“No, they’re fine, it’s not their faults any more than it’s mine, but I feel…like I don’t belong there. I went almost 17 years with no connection or tiniest thought that I might be connected to someone like that. It didn’t affect my childhood, or my friendships, or shape my early development. My mother didn’t even say one word about it until I mentioned I wanted to try for the HCP during my junior year. It’s ridiculous to lump me in with the others when I decided to try to be a hero completely independently of the knowledge of my family’s crimes,” Michael said.
“Fair point, but tell me what you know anyways.”
“It’s my grandfather, my mom’s father. I don’t know what you know about politics or the drug trade in Columbia, but basically…my grandfather runs the largest and most deadly drug empire there and has direct control over the government,” he said letting it hang in the air for a moment.
“Most of what I found is conjecture from conspiracy theory websites, but there are a few solid facts. When he was a child he did what any Super in a place like Columbia would do and sold his services to the cartels. After a few years, through power and force of will, and betrayal he moved up to run his own and then he gathered Supers around him, but he was always afraid of their own betrayal, so he set out to build his own super army, from his own children. He gathered any woman who was either super or powered and bred with them, apparently age, looks, relationship status, or willingness were not factors in these conquests,” he paused again.
“After five years he had 23 children, and although it took years to figure out, of those 23, 12 were Super, 8 were powereds and 3 were normal, including my mother, but he wasn’t just going to throw away the normal ones. He told my mother all the time that when she was old enough she’d be given to one of his enforcers as a wife, or just passed around until she got pregnant and that would be the whole of her existence. So when she was sixteen she escaped to the United States and the knowledge she provided against her father was enough for asylum and witness protection. Apparently, by the time my mother escaped she thought her father had upwards of 80-90 children, and if the percentages held true, that force would be extremely deadly and dangerous. They moved her to Phoenix, changed her name and told her she was now Puerto Rican. She got her GED and became a nurse, then she met my father, a computer programmer. They got married, had a son, and then my father got a job offer in Madison, Wisconsin, and that’s where I grew up, thinking I had normal human parents and that I was half Mexican, half Puerto Rican. Never did I even considered my grandfather was a psycho drug-kingpin and that if he ever found out about me or my mother he’d send a death squad after us!” Michael finished, staring off into space, his fist closed so tightly they were turning white.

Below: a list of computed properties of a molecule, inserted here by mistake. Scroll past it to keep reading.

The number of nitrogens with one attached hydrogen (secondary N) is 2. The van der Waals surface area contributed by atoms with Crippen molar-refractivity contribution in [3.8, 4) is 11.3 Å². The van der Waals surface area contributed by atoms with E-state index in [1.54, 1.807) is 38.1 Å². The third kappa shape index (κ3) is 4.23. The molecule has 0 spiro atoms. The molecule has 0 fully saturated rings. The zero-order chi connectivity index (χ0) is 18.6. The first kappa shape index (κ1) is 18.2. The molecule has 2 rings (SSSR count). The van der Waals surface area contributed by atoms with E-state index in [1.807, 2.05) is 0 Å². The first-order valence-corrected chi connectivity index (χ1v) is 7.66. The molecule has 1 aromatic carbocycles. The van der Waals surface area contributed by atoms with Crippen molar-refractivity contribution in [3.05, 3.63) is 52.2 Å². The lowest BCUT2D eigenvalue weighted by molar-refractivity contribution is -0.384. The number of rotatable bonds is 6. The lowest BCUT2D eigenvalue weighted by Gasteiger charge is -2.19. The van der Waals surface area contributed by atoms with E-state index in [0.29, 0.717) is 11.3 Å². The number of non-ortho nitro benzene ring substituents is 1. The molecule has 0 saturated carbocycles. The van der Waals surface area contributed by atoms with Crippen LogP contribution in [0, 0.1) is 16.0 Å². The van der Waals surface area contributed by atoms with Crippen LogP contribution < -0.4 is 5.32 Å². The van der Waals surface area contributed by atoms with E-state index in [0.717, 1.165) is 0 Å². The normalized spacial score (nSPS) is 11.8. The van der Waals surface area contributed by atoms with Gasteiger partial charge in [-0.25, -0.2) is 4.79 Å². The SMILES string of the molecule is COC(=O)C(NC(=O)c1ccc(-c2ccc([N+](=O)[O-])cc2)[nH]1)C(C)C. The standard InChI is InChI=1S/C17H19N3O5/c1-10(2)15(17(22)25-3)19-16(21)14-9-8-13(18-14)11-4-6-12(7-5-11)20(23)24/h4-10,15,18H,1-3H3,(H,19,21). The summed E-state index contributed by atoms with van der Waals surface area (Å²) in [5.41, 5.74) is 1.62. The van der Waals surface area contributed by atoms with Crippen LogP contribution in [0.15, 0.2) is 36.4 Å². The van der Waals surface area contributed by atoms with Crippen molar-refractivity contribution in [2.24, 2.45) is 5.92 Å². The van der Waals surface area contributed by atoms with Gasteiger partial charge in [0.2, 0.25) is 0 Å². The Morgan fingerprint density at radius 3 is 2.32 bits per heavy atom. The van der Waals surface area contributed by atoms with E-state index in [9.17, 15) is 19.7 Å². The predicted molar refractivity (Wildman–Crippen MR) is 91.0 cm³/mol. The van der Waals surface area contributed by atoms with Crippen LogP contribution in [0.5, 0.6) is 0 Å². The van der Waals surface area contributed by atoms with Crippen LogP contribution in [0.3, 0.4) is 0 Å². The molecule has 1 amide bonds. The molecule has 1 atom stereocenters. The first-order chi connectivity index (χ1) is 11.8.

“And you don’t think you need to be here?” Dr. Gibson asked, almost patronizingly. “You’re angry Michael. If you somehow made it to Hero, while still holding onto that anger, I can guarantee that that would be the cause of your downfall.”
Michael glared at him, “Are you an empath like Allison?”
“Are you even a super?” Michael asked.
Michael waited for the follow-up, but he didn’t go on, “So what’s your power then?”
“I can take people into their minds; see their memories, sub-conscious, emotions, and imagination.”
“Did you ever try for the HCP?” Michael asked.
“No. I didn’t see a practical use for my power in the field, so I never attempted that route.”
“So how can you judge what my reaction should be to the HCP?”
“Because, ‘anger leads to hate, and hate leads to suffering’.”
“You’re quoting Yoda?”
“Yes, it’s a very apt concept, but George Lucas wasn’t the founder of the philosophy, it’s a very old human failing. And just like in Star Wars, you can’t be the Hero with darkness in your soul.”
“Maybe we should talk about something else,” Michael said looking away from the doctor’s accusing eyes. “There’s this girl I’ve been sleeping with…”
Tony laid on the couch in Dr. Gibson office because he thought the cliché would be funny. He’d also immediately had gone into detail about his relationship with El, with little formal greeting and no preamble, because he thought that concept would be funny too, plus he really wanted some advice there.
“So, do you love her?” Dr. Gibson asked, once Tony finally paused for a breath, not skipping a beat.
“I…don’t think so,” Tony admitted. “She’s beautiful, stunning even, she’s kind and smart, but we don’t…click.”
“These are your college years, there is generally nothing wrong with sex for sex’s sake, as long as neither party is hurt by the experience. But, unfortunately for you, it sounds like El is hoping the relationship will take a different path. And the kind of person who’d want to be a hero, wouldn’t be the kind of person who would lead her on like that.”